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Parents' Guide to

Fear City: New York vs. the Mafia

By Matt Cabral, Common Sense Media Reviewer

age 16+

Keen look into 1980s FBI mafia takedown has foul language.

Fear City: New York vs. the Mafia Poster Image

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Is It Any Good?

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While its sensationalized title might suggest a broad, gritty look at New York's mafia problem in the '70s and '80s, this true crime documentary actually offers a granular, tamer peek into the methods used to bring down the city's most influential criminal organizations. Particularly, the three-part series heavily focuses on the FBI's use of audio surveillance to implicate the bosses of the Bonanno, Colombo, Gambino, Genovese, and Lucchese families.The agents responsible for planting the bugs, dubbed "Black Bag Men," recount their stories with absorbing detail, while reenactments ratchet the tension of their tales.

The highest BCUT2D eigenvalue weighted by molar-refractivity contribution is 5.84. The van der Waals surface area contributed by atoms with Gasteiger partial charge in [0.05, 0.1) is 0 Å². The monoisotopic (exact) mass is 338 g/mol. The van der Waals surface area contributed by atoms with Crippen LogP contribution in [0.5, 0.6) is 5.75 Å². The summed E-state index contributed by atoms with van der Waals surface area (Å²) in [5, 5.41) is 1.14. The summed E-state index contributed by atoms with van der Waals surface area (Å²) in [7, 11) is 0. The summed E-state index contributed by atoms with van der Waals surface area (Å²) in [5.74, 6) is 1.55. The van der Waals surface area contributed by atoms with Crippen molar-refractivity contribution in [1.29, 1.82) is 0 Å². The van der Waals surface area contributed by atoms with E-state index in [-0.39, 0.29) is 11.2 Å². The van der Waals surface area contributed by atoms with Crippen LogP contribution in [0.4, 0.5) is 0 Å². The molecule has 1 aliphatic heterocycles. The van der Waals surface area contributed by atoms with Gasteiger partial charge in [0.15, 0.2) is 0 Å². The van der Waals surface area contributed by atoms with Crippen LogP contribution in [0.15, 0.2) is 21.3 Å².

Interviews with other FBI operatives, as well as with federal prosecutors, also offer an engaging look at how the RICO Act was used to essentially bring down the mob as a corrupt corporation rather than a violent criminal organization. Conversations with a pair of former mobsters add some gangland flavor -- as do audio clips of the bugged exchanges and video surveillance of meetings -- but this story's more about the good guys than the wise guys. The occasional, graphic crime scene photo of a bullet-riddled murder victim is as violent and lurid as the series ever gets. If you're expecting another romanticized take on the mafia, you may want to rewatch your favorite Scorsese flick. If you're a true crime fan craving an insightful look at how these tough guys were outsmarted by surveillance tech, however, Fear City: New York vs. the Mafia offers a compelling binge you can't refuse.

TV Details

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